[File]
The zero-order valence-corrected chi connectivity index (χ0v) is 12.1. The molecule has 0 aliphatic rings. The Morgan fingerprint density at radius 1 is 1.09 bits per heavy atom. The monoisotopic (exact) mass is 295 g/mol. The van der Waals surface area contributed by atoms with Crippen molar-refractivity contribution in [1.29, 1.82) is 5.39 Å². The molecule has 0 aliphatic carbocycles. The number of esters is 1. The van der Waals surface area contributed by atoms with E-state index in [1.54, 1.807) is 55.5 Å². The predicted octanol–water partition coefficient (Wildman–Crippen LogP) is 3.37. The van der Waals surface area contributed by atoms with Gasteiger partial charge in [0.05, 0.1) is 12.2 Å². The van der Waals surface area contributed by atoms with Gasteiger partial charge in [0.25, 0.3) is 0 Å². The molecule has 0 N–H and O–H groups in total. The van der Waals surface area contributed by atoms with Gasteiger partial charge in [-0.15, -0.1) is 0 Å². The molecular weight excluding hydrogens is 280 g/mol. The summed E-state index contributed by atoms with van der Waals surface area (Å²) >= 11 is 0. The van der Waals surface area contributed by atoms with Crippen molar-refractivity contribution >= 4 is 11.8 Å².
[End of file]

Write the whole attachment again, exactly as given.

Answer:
The zero-order valence-corrected chi connectivity index (χ0v) is 12.1. The molecule has 0 aliphatic rings. The Morgan fingerprint density at radius 1 is 1.09 bits per heavy atom. The monoisotopic (exact) mass is 295 g/mol. The van der Waals surface area contributed by atoms with Crippen molar-refractivity contribution in [1.29, 1.82) is 5.39 Å². The molecule has 0 aliphatic carbocycles. The number of esters is 1. The van der Waals surface area contributed by atoms with E-state index in [1.54, 1.807) is 55.5 Å². The predicted octanol–water partition coefficient (Wildman–Crippen LogP) is 3.37. The van der Waals surface area contributed by atoms with Gasteiger partial charge in [0.05, 0.1) is 12.2 Å². The van der Waals surface area contributed by atoms with Gasteiger partial charge in [0.25, 0.3) is 0 Å². The molecule has 0 N–H and O–H groups in total. The van der Waals surface area contributed by atoms with Gasteiger partial charge in [-0.15, -0.1) is 0 Å². The molecular weight excluding hydrogens is 280 g/mol. The summed E-state index contributed by atoms with van der Waals surface area (Å²) >= 11 is 0. The van der Waals surface area contributed by atoms with Crippen molar-refractivity contribution >= 4 is 11.8 Å².